I SEE GLIMPSES OF ATTITUDE AND ANGER as I read the Bible letters of Paul and try to paraphrase them for the Casual English Bible.
Does he sometimes cross the line and go so far into tickedness that he commits a sin?
I’m pretty sure some Christians would say, “Yessir, he does.”
And they’d say it in spite of the fact that Paul was the preacher who said, “If you get angry, don’t do something you know is wrong. And don’t let your anger fester overnight. Deal with it the day it happens” (Ephesians 4:26, Casual English Bible).
Paul didn’t always seem to take his own advice.
But, of course, God is his judge.
We can only say what we think about quotes like these:
Damnation to you
“Listen people, if we or anyone else ever preaches a version of the Good News different from the one we preached to you—doggone it, if even an angel from heaven does it—I hope that person gets exiled forever from God.
Okay, I’m going to say it one more time. If anyone stands in front of you and preaches a version of the Good News that clashes with the message you’ve already received, let that person be damned” (Galatians 1:8-9, Casual English Bible).
Below the belt
“I wish those circumcision lovers messing with you would just go ahead and cut their whole thing off!” (Galatians 5:12, Casual English Bible).
Shame on you
“What in the world is going on with you….Are you deliberately trying to shame the church by humiliating poor folks who have nothing? What am I supposed to say about this? What do you want me to say? Should I give you a big Amen? Fat chance” (1 Corinthians 11:20-22 Casual English Bible).
Beat and run
“They beat us in front of everyone, without bothering to give us a trial. We are Roman citizens. Yet they treated us this way, and even threw us into prison. Now they want us to go quietly away, as though they did nothing wrong? No way are we going to do that. If they want us to leave, they’re going to have to personally escort us out of here” (Acts 16:37 Casual English Bible).
When we read the stories behind these snippets, many of us would understand the anger. In a similar situation, we might get ticked, too. And we wouldn’t want to see our quotes show up in someone else’s Bible after we’re dead.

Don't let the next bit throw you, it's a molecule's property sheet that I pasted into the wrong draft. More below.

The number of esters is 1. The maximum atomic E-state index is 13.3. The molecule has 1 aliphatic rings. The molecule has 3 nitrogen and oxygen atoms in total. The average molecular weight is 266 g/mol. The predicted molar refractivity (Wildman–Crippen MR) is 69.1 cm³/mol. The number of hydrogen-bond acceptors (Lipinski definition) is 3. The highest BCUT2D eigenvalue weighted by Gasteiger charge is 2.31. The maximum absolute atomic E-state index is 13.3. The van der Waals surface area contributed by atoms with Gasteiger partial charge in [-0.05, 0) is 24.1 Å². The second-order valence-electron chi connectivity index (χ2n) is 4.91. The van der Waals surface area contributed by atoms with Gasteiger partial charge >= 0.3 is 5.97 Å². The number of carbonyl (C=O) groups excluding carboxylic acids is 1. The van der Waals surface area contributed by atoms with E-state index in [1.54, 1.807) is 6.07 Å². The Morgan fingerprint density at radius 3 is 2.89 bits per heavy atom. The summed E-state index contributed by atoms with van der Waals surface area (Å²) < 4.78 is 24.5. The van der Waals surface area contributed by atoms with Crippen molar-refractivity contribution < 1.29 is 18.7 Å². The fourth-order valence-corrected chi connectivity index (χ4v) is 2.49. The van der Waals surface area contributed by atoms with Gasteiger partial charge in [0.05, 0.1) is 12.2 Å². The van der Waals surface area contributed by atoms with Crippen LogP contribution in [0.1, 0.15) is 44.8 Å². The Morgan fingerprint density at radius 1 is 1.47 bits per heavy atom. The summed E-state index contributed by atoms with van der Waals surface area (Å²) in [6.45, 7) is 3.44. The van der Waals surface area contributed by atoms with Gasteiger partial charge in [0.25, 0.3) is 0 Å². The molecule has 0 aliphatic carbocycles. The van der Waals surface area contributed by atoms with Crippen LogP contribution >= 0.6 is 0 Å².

What’s the point?
I’m not a preacher. I don’t have to have a point.
I just need to tell the truth, and hope it begins to pry open the heads of people who don’t get much of an opportunity to think for themselves about spiritual matters.
Anyway, if I were a preacher, I’d have at least three points. Apparently, one is for the Father. One for the Son. And one for the Spirit of St. Louis and Everywhere Else. Preachers never really explain why they need three.
- Point one: People get angry, it’s a fact.
- Point two: Paul got angrier than a Denver dad whose daughter came home from prom with her dress on backwards, her purse full of soap products from Motel Six, and a Kansas City Chiefs athletic sock static-clinging to the back of her coat.
- Point three: Calm the dickens down. Since your daughter was born in 2000, the Broncos have beaten the Chiefs 20 of the last 34 games.
Preachers, feel free.
We get angry. Sometimes we get so angry that we cross boundaries.
- We speak words we can’t rewind because they lay like a brand on the brain of the victim.
- We do dumb things like punch a hole in the drywall or in the cheap door from Home Depot. (The expensive doors would crack our knuckles, which would be good for us.)
- We stop kissing on the person we’re supposed to kiss on, as opposed to kissing off.
Stop it. Or start it. Whichever seems most appropriate.
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